The services offered will be based upon the personalised data gathered in layer one of the cake when choosing the mode of transport.  This additionality to the user is seen as ‘the icing on the cake’ by transport operators and policy makers, assuming that the user wants these additional services!

Sticking with the Victoria Sponge analogy, assuming the public is happy to cut a slice and have a piece of cake each day when undertaking their daily routine of travel, what happens when an unexpected factor such as the weather intervenes (In 2020, the evolution of the COVID-19 pandemic could be described as an unexpected factor, however for the purposes of this article we are looking at, normal unexpected factors. COVID-19 was sprung upon society whereas the weather is constant).

Disruption, delay, fear, uncertainty or all concerns for the travellers. For example, can I ride my ebike on ice, is my childs school bus operating, how will I get to work, how long will my trip take, will the bus/train be operating. All these are natural and instinctive reactions on a day when the weather intervenes.

The original choices in the mode of transport are often a sub and conscious decision in that in the UK the use of an e-bike in snow or ice is deemed very challenging even with the correct tyres, however in Finland, cycling in such conditions is normal and something I’ve witnessed. Herein lies a cultural factor which inherently affects the unexpected intervention in the UK.

With this in mind, the role that MaaS in the UK can play when weather interferes will be different to other countries.  As yet the role of unexpected interventions, such as weather, to a user’s daily routine has yet to be fully explored and addressed by those implementing MaaS solutions and technology.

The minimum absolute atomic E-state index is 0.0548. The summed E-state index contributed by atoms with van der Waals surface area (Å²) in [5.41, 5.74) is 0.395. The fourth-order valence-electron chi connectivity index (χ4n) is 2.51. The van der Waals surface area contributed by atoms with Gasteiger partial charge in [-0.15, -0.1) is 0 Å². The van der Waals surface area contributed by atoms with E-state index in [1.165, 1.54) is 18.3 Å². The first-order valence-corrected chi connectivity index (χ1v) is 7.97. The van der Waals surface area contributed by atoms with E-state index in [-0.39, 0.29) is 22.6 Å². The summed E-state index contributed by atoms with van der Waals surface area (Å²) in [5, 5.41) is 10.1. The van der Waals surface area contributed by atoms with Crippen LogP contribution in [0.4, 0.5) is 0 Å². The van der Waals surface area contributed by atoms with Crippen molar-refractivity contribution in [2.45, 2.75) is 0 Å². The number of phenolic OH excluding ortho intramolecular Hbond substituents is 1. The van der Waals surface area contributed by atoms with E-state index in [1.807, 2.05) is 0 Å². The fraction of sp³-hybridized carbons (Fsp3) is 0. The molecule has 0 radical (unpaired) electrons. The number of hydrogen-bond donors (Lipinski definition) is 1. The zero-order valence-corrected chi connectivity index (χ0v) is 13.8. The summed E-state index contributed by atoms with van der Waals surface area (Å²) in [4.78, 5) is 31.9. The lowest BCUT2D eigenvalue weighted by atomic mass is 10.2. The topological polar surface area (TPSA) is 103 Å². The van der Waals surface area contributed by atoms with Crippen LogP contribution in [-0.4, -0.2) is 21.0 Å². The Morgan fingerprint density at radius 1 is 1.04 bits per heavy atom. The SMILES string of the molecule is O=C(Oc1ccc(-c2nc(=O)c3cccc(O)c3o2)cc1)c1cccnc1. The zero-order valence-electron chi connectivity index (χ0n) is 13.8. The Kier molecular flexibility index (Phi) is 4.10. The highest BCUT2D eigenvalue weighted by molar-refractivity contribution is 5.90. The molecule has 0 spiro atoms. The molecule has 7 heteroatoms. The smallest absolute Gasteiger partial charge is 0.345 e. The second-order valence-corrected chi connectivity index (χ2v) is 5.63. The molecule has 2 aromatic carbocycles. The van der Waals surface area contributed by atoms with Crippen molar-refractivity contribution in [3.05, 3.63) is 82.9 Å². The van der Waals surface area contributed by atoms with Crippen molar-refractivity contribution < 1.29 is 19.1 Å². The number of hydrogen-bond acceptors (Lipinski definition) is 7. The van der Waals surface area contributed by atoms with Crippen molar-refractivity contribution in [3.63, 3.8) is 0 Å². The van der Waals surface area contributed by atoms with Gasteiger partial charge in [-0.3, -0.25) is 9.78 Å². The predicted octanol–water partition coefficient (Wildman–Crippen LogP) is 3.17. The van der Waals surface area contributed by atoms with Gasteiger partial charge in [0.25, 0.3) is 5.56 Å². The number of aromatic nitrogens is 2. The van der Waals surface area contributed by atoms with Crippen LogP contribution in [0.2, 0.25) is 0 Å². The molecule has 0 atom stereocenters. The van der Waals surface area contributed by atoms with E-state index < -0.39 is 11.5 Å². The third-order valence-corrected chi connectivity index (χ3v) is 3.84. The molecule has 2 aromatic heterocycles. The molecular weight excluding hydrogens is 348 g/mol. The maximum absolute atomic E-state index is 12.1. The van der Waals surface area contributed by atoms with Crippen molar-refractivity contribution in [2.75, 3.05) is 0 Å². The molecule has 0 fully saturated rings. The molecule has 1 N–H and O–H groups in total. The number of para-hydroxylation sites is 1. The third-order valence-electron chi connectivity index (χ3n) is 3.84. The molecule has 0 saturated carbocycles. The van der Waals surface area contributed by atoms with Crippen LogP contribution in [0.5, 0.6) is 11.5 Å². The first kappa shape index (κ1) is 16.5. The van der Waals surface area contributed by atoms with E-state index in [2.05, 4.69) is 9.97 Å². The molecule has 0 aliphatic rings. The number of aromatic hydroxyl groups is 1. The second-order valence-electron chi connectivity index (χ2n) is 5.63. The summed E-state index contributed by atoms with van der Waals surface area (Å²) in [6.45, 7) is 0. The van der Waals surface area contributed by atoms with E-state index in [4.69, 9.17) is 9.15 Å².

For MaaS to be a dependable and desirable solution to the user (the jam), the unexpected interventions aren't the ‘icing on the cake’ but a core ingredient without which the cake won’t rise, and when baked, the slices won’t be eaten (user uptake is short lived), and ultimately the cake will be left untouched (MaaS will be a term assigned to history). 

A successful Victoria sponge does require many ingredients but like the jam, the user lies at the heart.  Without full consideration of all factors (ingredients) in the user journey/routine, we won’t be eating a nice Victoria sponge cake.

SRITC Gathering Transport Write-up by Matthew Kendrick (14 Jun 2023)

SRITC Gathering Transport 1

Hosting a conference is challenging; the challenges are compounded when you host a rural conference across three days at three different venues and have around 100 attendees signed up in person and around another 44 online.

From 10th to 11th May 2023, SRITC hosted a transportation conference in the Aviemore area of the Highlands and Scotland. The conference aimed to unite the voices in rural transportation to network and discuss solutions to global transportation challenges from a rural perspective.

The event brought together the private sector, public sector and third sector. Attendees came in person from across Europe, including Sweden and Finland. Online, the conference's footprint expanded even further, with attendees from America and Japan in attendance.

One of the challenges faced by our team in pulling off the conference was the logistics of moving people around the venues and to/from the accommodation.

SRITC Gathering Transport 2

To meet the logistic needs of the attendees, one of our sponsors, Stagecoach, provided an electric bus and driver (Michael) to provide pick up and drop off attendees.

Before the conference, we compiled a list of people’s transport needs and created a bus timetable. We complemented the schedule with carsharing. There were also attendees who brought bikes to ride from their accommodations to the conference.